Green Party supporters were in Harrisburg Monday to back Jill Stein’s quest for a presidential vote recount in the commonwealth.
Stein, the Green Party candidate, has now filed suit in federal and Philadelphia city courts.
One of the complaints the Greens have brought up time and again is the difficulty of auditing the vote in Pennsylvania. Many of the machines the commonwealth uses are paperless and don’t create physical records of the votes cast.
Candice Hoke, a director of the Center for Cybersecurity and Privacy Protection at Cleveland State University, said the machines have too many vulnerabilities.
“If we’re going to use computers, we should use the same procedures that businesses routinely use,” she said. “We require not only internal quality control measures, but external independent quality controls.”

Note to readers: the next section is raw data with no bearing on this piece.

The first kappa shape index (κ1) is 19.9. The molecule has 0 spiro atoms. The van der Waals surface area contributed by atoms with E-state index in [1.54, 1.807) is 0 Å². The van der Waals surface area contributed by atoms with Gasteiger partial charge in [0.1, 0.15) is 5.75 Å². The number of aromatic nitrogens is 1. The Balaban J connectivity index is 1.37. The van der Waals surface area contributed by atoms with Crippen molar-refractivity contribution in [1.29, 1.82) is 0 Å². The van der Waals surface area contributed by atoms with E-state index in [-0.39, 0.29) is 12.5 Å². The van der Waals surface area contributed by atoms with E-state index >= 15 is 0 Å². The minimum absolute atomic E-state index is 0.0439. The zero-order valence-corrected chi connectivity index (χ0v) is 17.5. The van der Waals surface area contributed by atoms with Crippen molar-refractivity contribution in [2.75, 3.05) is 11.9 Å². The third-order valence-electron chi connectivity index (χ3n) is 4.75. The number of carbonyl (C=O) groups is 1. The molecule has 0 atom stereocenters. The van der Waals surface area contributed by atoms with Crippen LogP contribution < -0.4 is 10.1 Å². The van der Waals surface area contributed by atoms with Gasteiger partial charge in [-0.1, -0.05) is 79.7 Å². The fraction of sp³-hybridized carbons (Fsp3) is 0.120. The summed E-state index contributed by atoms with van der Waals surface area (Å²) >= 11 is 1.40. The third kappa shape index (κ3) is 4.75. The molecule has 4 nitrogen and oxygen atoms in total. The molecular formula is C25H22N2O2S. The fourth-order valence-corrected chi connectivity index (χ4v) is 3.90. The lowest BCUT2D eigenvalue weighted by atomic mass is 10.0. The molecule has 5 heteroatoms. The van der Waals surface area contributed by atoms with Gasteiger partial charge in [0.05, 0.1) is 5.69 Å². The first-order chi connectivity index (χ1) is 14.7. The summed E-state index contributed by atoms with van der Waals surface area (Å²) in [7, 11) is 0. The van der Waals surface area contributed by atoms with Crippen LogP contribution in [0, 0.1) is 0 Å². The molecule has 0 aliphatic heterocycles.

Stein and the rest of her party have said they don’t have specific evidence of fraud, but contend that the only real way to know if it occurred is to audit the vote.
Pat LaMarche, the Green Party’s 2004 vice presidential nominee, said it shouldn’t be such a difficult process.
“To act like it’s not possible, to act like we don’t need to worry our pretty little heads about it, is absolutely childish,” she said.
LaMarche and many of her allies concede that a recount probably won’t change results.
But, she said, that’s not the point.
“People care about the truth,” she said. “People care about justice. There comes a point when it’s not about the outcome anymore.”
Election officials from both major parties maintain the vote is accurate.